Alcohol and tobacco content in UK video games and their association with alcohol and tobacco use among young people
Cranwell, J.C.; Whitamore, Kathy; Britton, John; Leonardi-Bee, Jo
JO LEONARDI-BEE firstname.lastname@example.org
Professor of Medical Statistics and Epidemiology
Aims: To determine the extent to which video games include alcohol and tobacco content and assess the association between playing them and alcohol and smoking behaviours in adolescent players.
Design: Assessment of substance in the 32 UK bestselling video games of 2012/2013; online survey of adolescent playing of 17 games with substance content; content analysis of the five most popular games.
Setting: Great Britain
Participants: 1,094 adolescents aged 11-17 years.
Measurements: Reported presence of substance content in the 32 games; estimated numbers of adolescents who had played games; self-reported substance use; semi-quantitative measures of substance content by interval coding of video game cut scenes.
Findings: Non-official sources reported substance content in 17 (44%) games but none were reported by the official Pan European Game Information (PEGI) system. Adolescents who had played at least one game were significantly more likely ever to have tried smoking (adjusted OR 2.70, 95% CI 1.75 to 4.17) or consumed alcohol (adjusted OR 2.35, 95% CI 1.70 to 3.23). In the five most popular game episodes of alcohol actual use, implied use and paraphernalia occurred in 31 (14%), 81 (37%) and 41 (19%) intervals, respectively. Tobacco actual use, implied use and paraphernalia occurred in 32 (15%), 27 (12 %) and 53 (24%) intervals, respectively.
Conclusions: Alcohol and tobacco content is common in the most popular video games but not reported by the official PEGI system. Content analysis identified substantial substance content in a sample of those games. Adolescents who play these video games are more likely to have experimented with tobacco and alcohol.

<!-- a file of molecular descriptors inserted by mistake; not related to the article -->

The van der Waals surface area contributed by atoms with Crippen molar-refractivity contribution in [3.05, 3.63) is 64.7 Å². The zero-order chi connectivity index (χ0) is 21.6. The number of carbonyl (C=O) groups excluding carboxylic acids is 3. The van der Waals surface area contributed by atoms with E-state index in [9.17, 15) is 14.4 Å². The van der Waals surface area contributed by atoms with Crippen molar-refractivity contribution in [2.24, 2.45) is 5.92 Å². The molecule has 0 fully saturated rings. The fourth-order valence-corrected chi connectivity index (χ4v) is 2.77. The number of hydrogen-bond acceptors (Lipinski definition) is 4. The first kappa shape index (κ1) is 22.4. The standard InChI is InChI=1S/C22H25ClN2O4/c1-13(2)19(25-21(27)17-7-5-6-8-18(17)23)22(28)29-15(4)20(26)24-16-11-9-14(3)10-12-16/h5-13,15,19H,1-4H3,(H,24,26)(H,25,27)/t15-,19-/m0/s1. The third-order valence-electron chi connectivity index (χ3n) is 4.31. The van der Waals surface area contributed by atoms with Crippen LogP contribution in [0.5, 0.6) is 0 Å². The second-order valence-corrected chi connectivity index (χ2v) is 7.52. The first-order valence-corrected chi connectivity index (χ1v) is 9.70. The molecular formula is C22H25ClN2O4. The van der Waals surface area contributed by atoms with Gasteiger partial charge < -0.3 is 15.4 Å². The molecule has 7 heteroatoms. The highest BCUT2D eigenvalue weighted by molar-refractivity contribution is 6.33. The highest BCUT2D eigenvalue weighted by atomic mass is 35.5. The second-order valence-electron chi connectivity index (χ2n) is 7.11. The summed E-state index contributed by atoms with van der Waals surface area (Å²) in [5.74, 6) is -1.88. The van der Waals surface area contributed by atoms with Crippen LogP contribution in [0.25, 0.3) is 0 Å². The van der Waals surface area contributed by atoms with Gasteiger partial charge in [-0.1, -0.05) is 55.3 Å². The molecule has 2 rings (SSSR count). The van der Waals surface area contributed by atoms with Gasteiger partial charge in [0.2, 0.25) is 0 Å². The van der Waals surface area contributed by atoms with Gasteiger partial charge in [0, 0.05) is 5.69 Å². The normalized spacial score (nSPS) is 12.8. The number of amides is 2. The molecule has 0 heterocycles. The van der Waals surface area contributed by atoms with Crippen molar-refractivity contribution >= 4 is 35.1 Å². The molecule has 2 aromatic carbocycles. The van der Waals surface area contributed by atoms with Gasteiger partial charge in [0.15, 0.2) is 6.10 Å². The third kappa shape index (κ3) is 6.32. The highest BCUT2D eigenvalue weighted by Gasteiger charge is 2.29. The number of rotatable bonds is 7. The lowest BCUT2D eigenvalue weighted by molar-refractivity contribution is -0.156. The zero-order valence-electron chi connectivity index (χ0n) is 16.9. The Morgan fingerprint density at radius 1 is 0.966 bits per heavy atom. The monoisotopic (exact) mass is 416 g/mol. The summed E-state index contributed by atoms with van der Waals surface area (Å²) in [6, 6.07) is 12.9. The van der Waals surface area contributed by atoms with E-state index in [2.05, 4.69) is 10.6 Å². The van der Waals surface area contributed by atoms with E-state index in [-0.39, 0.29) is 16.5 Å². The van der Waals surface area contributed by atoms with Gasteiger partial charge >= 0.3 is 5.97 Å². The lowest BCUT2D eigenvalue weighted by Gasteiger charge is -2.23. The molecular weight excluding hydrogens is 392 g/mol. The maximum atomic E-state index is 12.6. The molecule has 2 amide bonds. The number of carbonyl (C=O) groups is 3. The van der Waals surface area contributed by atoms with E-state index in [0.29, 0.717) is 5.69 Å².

Cranwell, J., Whitamore, K., Britton, J., & Leonardi-Bee, J. (2016). Alcohol and tobacco content in UK video games and their association with alcohol and tobacco use among young people. Cyberpsychology, Behavior, and Social Networking, 19(7), 426-434. https://doi.org/10.1089/cyber.2016.0093
|Journal Article Type||Article|
|Acceptance Date||May 31, 2016|
|Publication Date||Jul 18, 2016|
|Deposit Date||Jul 10, 2016|
|Publicly Available Date||Jul 18, 2016|
|Journal||Cyberpsychology, Behavior and Social Networking|
|Publisher||Mary Ann Liebert|
|Peer Reviewed||Peer Reviewed|
|Keywords||Video games; Tobacco; Alcohol; Adolescent exposure; Content analysis; National survey|
|Copyright Statement||Copyright information regarding this work can be found at the following address: http://creativecommons.org/licenses/by/4.0|
UK Video games.pdf
Copyright information regarding this work can be found at the following address: http://creativecommons.org/licenses/by/4.0
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